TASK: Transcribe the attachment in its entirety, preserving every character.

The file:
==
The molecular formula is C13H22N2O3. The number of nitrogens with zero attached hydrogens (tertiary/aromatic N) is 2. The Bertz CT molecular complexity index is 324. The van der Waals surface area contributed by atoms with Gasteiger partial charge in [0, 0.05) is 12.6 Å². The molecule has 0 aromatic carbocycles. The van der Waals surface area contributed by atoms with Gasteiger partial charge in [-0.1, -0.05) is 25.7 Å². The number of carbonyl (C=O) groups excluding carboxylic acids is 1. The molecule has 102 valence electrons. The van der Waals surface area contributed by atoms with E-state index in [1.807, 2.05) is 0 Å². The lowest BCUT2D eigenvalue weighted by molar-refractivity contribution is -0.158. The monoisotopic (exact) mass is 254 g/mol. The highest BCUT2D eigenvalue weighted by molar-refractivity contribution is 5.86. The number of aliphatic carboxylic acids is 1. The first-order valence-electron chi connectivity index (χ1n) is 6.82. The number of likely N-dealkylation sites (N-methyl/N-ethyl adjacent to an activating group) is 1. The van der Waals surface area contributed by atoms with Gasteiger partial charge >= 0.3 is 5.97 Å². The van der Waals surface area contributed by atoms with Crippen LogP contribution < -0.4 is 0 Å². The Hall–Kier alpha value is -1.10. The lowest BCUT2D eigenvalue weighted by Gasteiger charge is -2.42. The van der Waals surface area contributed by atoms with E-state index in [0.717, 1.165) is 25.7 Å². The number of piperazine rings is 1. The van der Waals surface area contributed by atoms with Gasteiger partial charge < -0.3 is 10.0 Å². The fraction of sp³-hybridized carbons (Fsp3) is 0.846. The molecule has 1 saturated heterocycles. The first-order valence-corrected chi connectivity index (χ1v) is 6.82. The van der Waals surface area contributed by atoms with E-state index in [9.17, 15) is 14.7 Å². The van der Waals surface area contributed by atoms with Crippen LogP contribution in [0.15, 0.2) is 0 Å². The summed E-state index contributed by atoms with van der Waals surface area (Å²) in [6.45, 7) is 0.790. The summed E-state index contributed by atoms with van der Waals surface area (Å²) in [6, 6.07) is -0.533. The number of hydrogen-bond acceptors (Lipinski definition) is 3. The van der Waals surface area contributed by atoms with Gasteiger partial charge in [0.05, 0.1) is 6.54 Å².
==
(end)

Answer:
The molecular formula is C13H22N2O3. The number of nitrogens with zero attached hydrogens (tertiary/aromatic N) is 2. The Bertz CT molecular complexity index is 324. The van der Waals surface area contributed by atoms with Gasteiger partial charge in [0, 0.05) is 12.6 Å². The molecule has 0 aromatic carbocycles. The van der Waals surface area contributed by atoms with Gasteiger partial charge in [-0.1, -0.05) is 25.7 Å². The number of carbonyl (C=O) groups excluding carboxylic acids is 1. The molecule has 102 valence electrons. The van der Waals surface area contributed by atoms with E-state index in [1.807, 2.05) is 0 Å². The lowest BCUT2D eigenvalue weighted by molar-refractivity contribution is -0.158. The monoisotopic (exact) mass is 254 g/mol. The highest BCUT2D eigenvalue weighted by molar-refractivity contribution is 5.86. The number of aliphatic carboxylic acids is 1. The first-order valence-electron chi connectivity index (χ1n) is 6.82. The number of likely N-dealkylation sites (N-methyl/N-ethyl adjacent to an activating group) is 1. The van der Waals surface area contributed by atoms with Gasteiger partial charge >= 0.3 is 5.97 Å². The van der Waals surface area contributed by atoms with Crippen LogP contribution < -0.4 is 0 Å². The Hall–Kier alpha value is -1.10. The lowest BCUT2D eigenvalue weighted by Gasteiger charge is -2.42. The van der Waals surface area contributed by atoms with E-state index in [0.717, 1.165) is 25.7 Å². The number of piperazine rings is 1. The van der Waals surface area contributed by atoms with Gasteiger partial charge < -0.3 is 10.0 Å². The fraction of sp³-hybridized carbons (Fsp3) is 0.846. The molecule has 1 saturated heterocycles. The first-order valence-corrected chi connectivity index (χ1v) is 6.82. The van der Waals surface area contributed by atoms with E-state index in [9.17, 15) is 14.7 Å². The van der Waals surface area contributed by atoms with Crippen LogP contribution in [0.15, 0.2) is 0 Å². The summed E-state index contributed by atoms with van der Waals surface area (Å²) in [6.45, 7) is 0.790. The summed E-state index contributed by atoms with van der Waals surface area (Å²) in [6, 6.07) is -0.533. The number of hydrogen-bond acceptors (Lipinski definition) is 3. The van der Waals surface area contributed by atoms with Gasteiger partial charge in [0.05, 0.1) is 6.54 Å².